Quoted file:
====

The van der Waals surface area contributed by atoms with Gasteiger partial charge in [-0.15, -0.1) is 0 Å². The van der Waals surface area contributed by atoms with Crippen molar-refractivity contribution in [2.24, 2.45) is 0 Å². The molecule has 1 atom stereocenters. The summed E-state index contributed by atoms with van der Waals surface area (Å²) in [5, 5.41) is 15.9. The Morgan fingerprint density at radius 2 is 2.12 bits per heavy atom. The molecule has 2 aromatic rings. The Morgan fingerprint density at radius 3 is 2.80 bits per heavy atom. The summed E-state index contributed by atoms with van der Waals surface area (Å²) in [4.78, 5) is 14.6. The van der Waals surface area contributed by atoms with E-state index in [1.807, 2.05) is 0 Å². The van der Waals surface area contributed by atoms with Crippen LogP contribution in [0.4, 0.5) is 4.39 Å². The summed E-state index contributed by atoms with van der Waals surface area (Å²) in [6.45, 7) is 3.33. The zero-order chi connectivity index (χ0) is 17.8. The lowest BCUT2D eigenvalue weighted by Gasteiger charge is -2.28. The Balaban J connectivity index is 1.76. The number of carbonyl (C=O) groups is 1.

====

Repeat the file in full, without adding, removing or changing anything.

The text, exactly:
The van der Waals surface area contributed by atoms with Gasteiger partial charge in [-0.15, -0.1) is 0 Å². The van der Waals surface area contributed by atoms with Crippen molar-refractivity contribution in [2.24, 2.45) is 0 Å². The molecule has 1 atom stereocenters. The summed E-state index contributed by atoms with van der Waals surface area (Å²) in [5, 5.41) is 15.9. The Morgan fingerprint density at radius 2 is 2.12 bits per heavy atom. The molecule has 2 aromatic rings. The Morgan fingerprint density at radius 3 is 2.80 bits per heavy atom. The summed E-state index contributed by atoms with van der Waals surface area (Å²) in [4.78, 5) is 14.6. The van der Waals surface area contributed by atoms with E-state index in [1.807, 2.05) is 0 Å². The van der Waals surface area contributed by atoms with Crippen LogP contribution in [0.4, 0.5) is 4.39 Å². The summed E-state index contributed by atoms with van der Waals surface area (Å²) in [6.45, 7) is 3.33. The zero-order chi connectivity index (χ0) is 17.8. The lowest BCUT2D eigenvalue weighted by Gasteiger charge is -2.28. The Balaban J connectivity index is 1.76. The number of carbonyl (C=O) groups is 1.